with drums like I said if you wanted a pitch out of the kick drum like what tom's you could do that same process where you actually get the lowest you know purely resonant pitch but I usually like to go even lower than that with a kick drum so again with a kid's room you have seven hansan some kids that it it's like paper literally it just flats yeah yeah and that's you know that's the thing with metal I think that's a more metal thing yeah exactly you know like I was saying earlier lower the lower detaining more low end in them or attack you get the last natural midrange and obviously for a medal type you have a lot of attack you want a lot of lows or whatever you you know you wanted this kind of a scoop to me a type of thing so yeah for middle like literally for metal I would use you know really popular head for medal is the remote power struck three one of my favorite that matter is actually single ply so you get a lot of national attack but use a power strip three and maybe those remote flam uh kevlar patches to keep keep you keep your you know mallet from burning through but literally like for medal I just thie batter head I'll just literally just barely finger tied on the on the tension I mean it's really low and a lot of the metal players that triggered stuff don't like that because you know when you're doing a lot of fast double bass and things of that nature you know it's got a lot of bounce back and play in the head so it doesn't feel it's good obviously for trigger it doesn't matter what the kick sounds like in reality so you can tune it up to make it more like a trigger pad or something like that if you're whatever is more natural exactly whatever feels good where it helps you perform better but if you want the sound acoustically than you know the low pitches his ideal for rock sound I usually come up a little bit like settles I'll start just a finger tight and I'm only doing these two lugs whatever demonstration purposes but I'll go all the way around and do the whole thing but I would do you know maybe a couple turns on each which I've already done with these um just just enoughto like said t give give it some that natural sine wave this produce when you hit the kidsroom um there's you know a lot of different up you know approaches and you know get different kick drum sounds you know like obviously we wanted a big sound the biggest possible sand so well this is tuned and muffled for for residents we've got a little bit of residents going on you know, sometimes I've asked with blake or whatever he likes him or you know, he said smaller kicks he likes punchy, more defined type of sound we actually use a pillow in his kick or whatever I was going to ask about that I mean, I know it's for muffling purpose is it just to get that ring out even more? The pillow completely eliminates, you know, that's the time yes, it was a time honored type of thing for kick drums is not as popular these days, but it really completely eliminates the residence so you get nothing but put you know, you still get you can still turn the cake low, you get nothing to punch it makes it a lot, you know? Is that a better in between because I mean obviously with between a very to me blake does a lot of there's like rock moments for melo moments and metal moment, so yeah, so like, is that a kind of a good in between it's a lot of classic rock bands used pillows back in the day if you listen to step from the seventies and into the eighties, I mean pillow was promotion standard type of thing, you know, and you know they don't they didn't there wasn't desire to have a big booming resident kick they wanted to hear clearly through the mix and, uh you know, you know, it's essential back then I would say, like, if you got a lot of double bass stuff pillow in the clinic kick really helps because you know it, it reduces the play of the head itself. So you get a really insisted you gonna consistent feel it honestly? Ah, and like said and it makes it, you know, for recording and for live, you know, it makes the kick drum or clear, you can hear the notes more distinctly like with this type of opportunity if you did, like obviously I don't think there's any double bass in the song is but if you did a lot of double bass of this type attorney, it will get money because the kick drums kind of flopping around the sine wave big sign, what is being produced, whatever any kind of just smears out the sound like safe when you use a pillow, it eliminates the big low in resident sine wave and so you get a more distinct punch that you've been usually feel, you know, in the recording or whatever and obviously there's some people khun you, khun tune it up like this and take a sample and actually use a sample of this sound which a lot of what you hear nowadays, you know, these big huge kick drums with double bass they're you know they're actually using samples is not the performance in the mix you know, like with bt bam it's one hundred percent natural so you know the pillow is the best option, but if we like said he wanted the big boom, the sound would probably have to use a sample so to be clear in the mix, you know, to my experience anyway, I mean there's maybe some engineers out there, you know, some other tricks or whatever, but that's typically like said, I mean, that's it's pretty much a simple type of thing like said what they all say about the beaters and this this room has ah, this pedal has unique beater a lot of the beaters you can reverse, like a lot of meters have, like, felt side for a softer attack, obviously for rock I mean, this is kind of a soft whatever this rubber material is here, it's kind of it's going to give us a little bit softer attacking for tommy's rock record, we don't need a lot of articulate, you know, high in, you know, a clicking sound really, I've even seen guys put like, metal pieces on yeah, for metal that's what is going to say you want to just literally sounds like yeah, like a click you want to switch these beaters around and use the hard side a lot of the modern drums come come from the factor they'll have a hard side you could switch to get the attack and like tommy said, some people put like, you know, the whole pantera thing we use a silver dollars something like that behind us and just get a lot of national attack or whatever that you know, you know, reduces the amount of high end you have to do the acoustic. The drum acoustically is really articulated with that stuff. And, like said the remo filan's, they accentuate the attack a little bit also there's a kevlar pieces, but that would be the difference between rock and metal there but for tommy sound like say, we use the soft side, so I'm going to switch this back on some songs you are you're all over the place unpredictable. Um, but yeah, like said and like say, we left it open, we didn't do anything, you know, there's no crazy double bass who wanted a big sound, so we left it open. I said, if you're doing metal, used the pillow um but yeah, if you wanted more of a jazz type of sound, obviously jazz usually they go for more of an open sound you want to tune in the drums up higher um you know, for jackson or hip hop r and b, those styles, whatever. Like I said, you tune the drum up, you get more mids, more of a bump type sound, whatever you know, um, you know, like I said, I don't record a lot of hip hop r and b, you know, other styles of music like that this is pretty much what I do, you know, the four for rock or metal. They said there just might be a difference in head selection and gets up that maybe we can waken work on maybe providing a list of some of the drum heads, so I've had your students asked me all the time. Why haywood drumhead, how do you know what's trump has used and it's from to me, it's just sheer experience, you know? We'll say like said, I mean, don't go to your local music store and ask the guy in the drum department like, what head you need for what? Sound? Because they're going to tell you something crazy, whatever it is that they like, we're you know, with their bosses told him, hey, we're overstocked on this move this, you know, I've had kids come in studio, and they have the absolute wrong drumhead for the sale that they want we're joking around about that last night exactly yeah I mean it's such an expensive thing to like trawling air yeah, you know so if something doesn't work you like I spend all this money on it so yeah, I mean people get you megan literally email me or you know what? We can provide a list of recommended drum drum headed I recommend for specific sounds um so we're getting some questions about the mikes as people are seeing the kid and watching you tune this stuff so once once we get tones what's the next step the next step is ah like said obviously we were you know, mike's election preempts election we'll definitely talk about that. Um um but yeah that's basically you know well, we need to get some drum samples after we get you know, the mikes and premiums and like, you know, I've mentioned before that all this stuff is kind of like educated guesses, you know, that's aa aa lot of people of you know, it is tough to know exactly what's gonna work, you know, and it's just one of things where you just you know, with with practice and just repetition that's the only way you do this craft yeah, I feel like as an engineer is just like being a musician where, when you start, you're just kind of figured everything out you're you're trying to emulate kind of some sound you like, you know, as a guitar as you do the same thing, I think that's what's, that's, what's interesting to me, a ce faras your work, you know, yeah, just developing, you just kind of started. I talked to just have a mental database of, like, what yield? What sounds that kind of thing, you know, and this is just all guessing. So, uh, you know, it's, just, you know, I've had a lot of trial and error to determine what works for me. And, you know, and you know how, you know a lot of personal research to find out what what other engineers that I respect or doing, also. And what I do is really similar toe a lot of people I do, but there's, some things. They're different. I'll talk about that.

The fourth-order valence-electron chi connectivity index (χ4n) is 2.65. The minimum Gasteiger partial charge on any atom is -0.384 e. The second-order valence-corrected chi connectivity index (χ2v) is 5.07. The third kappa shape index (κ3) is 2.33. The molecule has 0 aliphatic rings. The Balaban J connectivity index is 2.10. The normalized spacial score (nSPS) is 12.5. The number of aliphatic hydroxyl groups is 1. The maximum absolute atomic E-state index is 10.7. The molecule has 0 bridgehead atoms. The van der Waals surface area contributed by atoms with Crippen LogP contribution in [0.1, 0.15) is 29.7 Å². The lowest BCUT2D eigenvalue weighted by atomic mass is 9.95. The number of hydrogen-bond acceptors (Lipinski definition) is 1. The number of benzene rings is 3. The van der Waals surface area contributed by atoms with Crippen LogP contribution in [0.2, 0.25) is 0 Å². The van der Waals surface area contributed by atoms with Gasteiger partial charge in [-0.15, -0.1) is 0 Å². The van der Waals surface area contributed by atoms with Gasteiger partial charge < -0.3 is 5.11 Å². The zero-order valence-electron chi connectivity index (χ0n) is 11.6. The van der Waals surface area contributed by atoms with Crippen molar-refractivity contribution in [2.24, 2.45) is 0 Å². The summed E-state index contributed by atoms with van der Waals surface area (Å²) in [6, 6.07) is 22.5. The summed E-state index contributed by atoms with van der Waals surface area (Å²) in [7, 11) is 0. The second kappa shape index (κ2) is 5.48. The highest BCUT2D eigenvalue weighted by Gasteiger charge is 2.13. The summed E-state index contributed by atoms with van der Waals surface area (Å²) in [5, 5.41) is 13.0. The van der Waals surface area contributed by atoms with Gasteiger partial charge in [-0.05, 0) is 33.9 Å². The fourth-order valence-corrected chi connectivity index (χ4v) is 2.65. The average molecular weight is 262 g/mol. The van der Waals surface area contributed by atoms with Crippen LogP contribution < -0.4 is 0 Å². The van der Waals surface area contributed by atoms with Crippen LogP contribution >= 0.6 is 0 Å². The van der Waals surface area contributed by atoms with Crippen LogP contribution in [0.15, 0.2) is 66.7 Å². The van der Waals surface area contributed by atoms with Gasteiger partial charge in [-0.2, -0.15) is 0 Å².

Class Description

Get an inside look at how things run in the studio with Tommy Rogers & Jamie King in this Studio Pass.

Tommy is the vocalist for the progressive metal band Between the Buried and Me and has worked with Jamie to produce most of the band’s albums. In this class, they’ll share their signature approach to production and detail the process they used to record Tommy’s latest solo album “Modern Noise”.

Both Tommy and Jamie aim to track songs that sound organic and real. In Studio Pass: Tommy Rogers & Jamie King, they’ll show you how things should run in a studio to get a final track that sounds like the band on their best day, but not over-produced.

You’ll learn about the role good pre-production plays in getting the best sound and what you should do before you ever set foot inside the studio. You’ll learn about the recording process as Tommy and Jamie track drums, bass, vocals, and guitar for a song from Tommy’s solo album. They’ll also deconstruct Pro Tools sessions and talk about how performance impacts the final arrangement.

If you want to learn how these guys work in the studio, don’t miss your chance to hang for two days with Tommy and Jamie and get a behind-the-scenes look at their process.